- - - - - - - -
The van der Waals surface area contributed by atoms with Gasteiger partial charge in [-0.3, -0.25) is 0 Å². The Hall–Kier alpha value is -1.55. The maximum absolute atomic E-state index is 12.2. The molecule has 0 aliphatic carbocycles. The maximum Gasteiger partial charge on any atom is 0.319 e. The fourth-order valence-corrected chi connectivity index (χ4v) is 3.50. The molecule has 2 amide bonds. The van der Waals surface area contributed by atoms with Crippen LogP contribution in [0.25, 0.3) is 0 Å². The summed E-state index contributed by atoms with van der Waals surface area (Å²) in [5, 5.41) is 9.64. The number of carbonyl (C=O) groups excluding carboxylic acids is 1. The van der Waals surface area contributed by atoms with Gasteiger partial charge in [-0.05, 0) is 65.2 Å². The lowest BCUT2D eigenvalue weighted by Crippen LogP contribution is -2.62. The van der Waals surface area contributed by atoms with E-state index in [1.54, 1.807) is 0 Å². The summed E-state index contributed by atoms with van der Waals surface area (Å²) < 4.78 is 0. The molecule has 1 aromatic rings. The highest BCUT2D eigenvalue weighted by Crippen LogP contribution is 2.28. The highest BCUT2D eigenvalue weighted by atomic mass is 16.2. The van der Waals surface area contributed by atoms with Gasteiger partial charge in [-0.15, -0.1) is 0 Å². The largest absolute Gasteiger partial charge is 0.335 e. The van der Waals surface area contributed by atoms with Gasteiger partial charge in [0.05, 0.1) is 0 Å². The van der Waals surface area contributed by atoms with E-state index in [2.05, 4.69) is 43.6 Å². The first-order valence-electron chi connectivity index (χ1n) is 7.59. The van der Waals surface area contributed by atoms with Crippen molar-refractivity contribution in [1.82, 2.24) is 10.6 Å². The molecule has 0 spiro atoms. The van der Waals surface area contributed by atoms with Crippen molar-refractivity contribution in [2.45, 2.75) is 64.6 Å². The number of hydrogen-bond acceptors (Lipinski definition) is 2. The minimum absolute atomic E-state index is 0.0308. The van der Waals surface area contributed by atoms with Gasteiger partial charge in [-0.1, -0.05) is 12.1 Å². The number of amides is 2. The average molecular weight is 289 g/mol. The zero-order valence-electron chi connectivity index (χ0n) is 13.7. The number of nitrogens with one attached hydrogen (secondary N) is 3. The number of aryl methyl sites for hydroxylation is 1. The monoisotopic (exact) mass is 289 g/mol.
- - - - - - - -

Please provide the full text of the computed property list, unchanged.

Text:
The van der Waals surface area contributed by atoms with Gasteiger partial charge in [-0.3, -0.25) is 0 Å². The Hall–Kier alpha value is -1.55. The maximum absolute atomic E-state index is 12.2. The molecule has 0 aliphatic carbocycles. The maximum Gasteiger partial charge on any atom is 0.319 e. The fourth-order valence-corrected chi connectivity index (χ4v) is 3.50. The molecule has 2 amide bonds. The van der Waals surface area contributed by atoms with Crippen LogP contribution in [0.25, 0.3) is 0 Å². The summed E-state index contributed by atoms with van der Waals surface area (Å²) in [5, 5.41) is 9.64. The number of carbonyl (C=O) groups excluding carboxylic acids is 1. The van der Waals surface area contributed by atoms with Gasteiger partial charge in [-0.05, 0) is 65.2 Å². The lowest BCUT2D eigenvalue weighted by Crippen LogP contribution is -2.62. The van der Waals surface area contributed by atoms with E-state index in [1.54, 1.807) is 0 Å². The summed E-state index contributed by atoms with van der Waals surface area (Å²) < 4.78 is 0. The molecule has 1 aromatic rings. The highest BCUT2D eigenvalue weighted by Crippen LogP contribution is 2.28. The highest BCUT2D eigenvalue weighted by atomic mass is 16.2. The van der Waals surface area contributed by atoms with Gasteiger partial charge in [-0.15, -0.1) is 0 Å². The largest absolute Gasteiger partial charge is 0.335 e. The van der Waals surface area contributed by atoms with Gasteiger partial charge in [0.05, 0.1) is 0 Å². The van der Waals surface area contributed by atoms with E-state index in [2.05, 4.69) is 43.6 Å². The first-order valence-electron chi connectivity index (χ1n) is 7.59. The van der Waals surface area contributed by atoms with Crippen molar-refractivity contribution in [1.82, 2.24) is 10.6 Å². The molecule has 0 spiro atoms. The van der Waals surface area contributed by atoms with Crippen molar-refractivity contribution in [2.45, 2.75) is 64.6 Å². The number of hydrogen-bond acceptors (Lipinski definition) is 2. The minimum absolute atomic E-state index is 0.0308. The van der Waals surface area contributed by atoms with Gasteiger partial charge in [-0.1, -0.05) is 12.1 Å². The number of amides is 2. The average molecular weight is 289 g/mol. The zero-order valence-electron chi connectivity index (χ0n) is 13.7. The number of nitrogens with one attached hydrogen (secondary N) is 3. The number of aryl methyl sites for hydroxylation is 1. The monoisotopic (exact) mass is 289 g/mol.